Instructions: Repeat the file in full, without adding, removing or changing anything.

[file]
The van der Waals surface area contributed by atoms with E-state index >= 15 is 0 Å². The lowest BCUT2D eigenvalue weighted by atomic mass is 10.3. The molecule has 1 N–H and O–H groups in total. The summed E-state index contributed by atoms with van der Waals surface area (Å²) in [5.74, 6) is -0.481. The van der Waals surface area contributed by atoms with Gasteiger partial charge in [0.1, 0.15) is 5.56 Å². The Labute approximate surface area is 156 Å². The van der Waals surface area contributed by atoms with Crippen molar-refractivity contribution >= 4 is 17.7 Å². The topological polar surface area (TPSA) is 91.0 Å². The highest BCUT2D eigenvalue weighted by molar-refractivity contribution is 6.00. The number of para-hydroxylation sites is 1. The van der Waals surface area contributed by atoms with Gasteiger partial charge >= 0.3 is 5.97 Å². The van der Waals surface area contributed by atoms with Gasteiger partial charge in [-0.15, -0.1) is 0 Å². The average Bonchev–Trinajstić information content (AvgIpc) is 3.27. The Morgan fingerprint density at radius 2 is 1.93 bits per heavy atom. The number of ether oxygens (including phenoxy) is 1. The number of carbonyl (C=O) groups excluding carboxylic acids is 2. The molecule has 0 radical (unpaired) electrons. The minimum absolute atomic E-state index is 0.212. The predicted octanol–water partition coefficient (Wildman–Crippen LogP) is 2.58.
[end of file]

The van der Waals surface area contributed by atoms with E-state index >= 15 is 0 Å². The lowest BCUT2D eigenvalue weighted by atomic mass is 10.3. The molecule has 1 N–H and O–H groups in total. The summed E-state index contributed by atoms with van der Waals surface area (Å²) in [5.74, 6) is -0.481. The van der Waals surface area contributed by atoms with Gasteiger partial charge in [0.1, 0.15) is 5.56 Å². The Labute approximate surface area is 156 Å². The van der Waals surface area contributed by atoms with Crippen molar-refractivity contribution >= 4 is 17.7 Å². The topological polar surface area (TPSA) is 91.0 Å². The highest BCUT2D eigenvalue weighted by molar-refractivity contribution is 6.00. The number of para-hydroxylation sites is 1. The van der Waals surface area contributed by atoms with Gasteiger partial charge >= 0.3 is 5.97 Å². The van der Waals surface area contributed by atoms with Gasteiger partial charge in [-0.15, -0.1) is 0 Å². The average Bonchev–Trinajstić information content (AvgIpc) is 3.27. The Morgan fingerprint density at radius 2 is 1.93 bits per heavy atom. The number of ether oxygens (including phenoxy) is 1. The number of carbonyl (C=O) groups excluding carboxylic acids is 2. The molecule has 0 radical (unpaired) electrons. The minimum absolute atomic E-state index is 0.212. The predicted octanol–water partition coefficient (Wildman–Crippen LogP) is 2.58.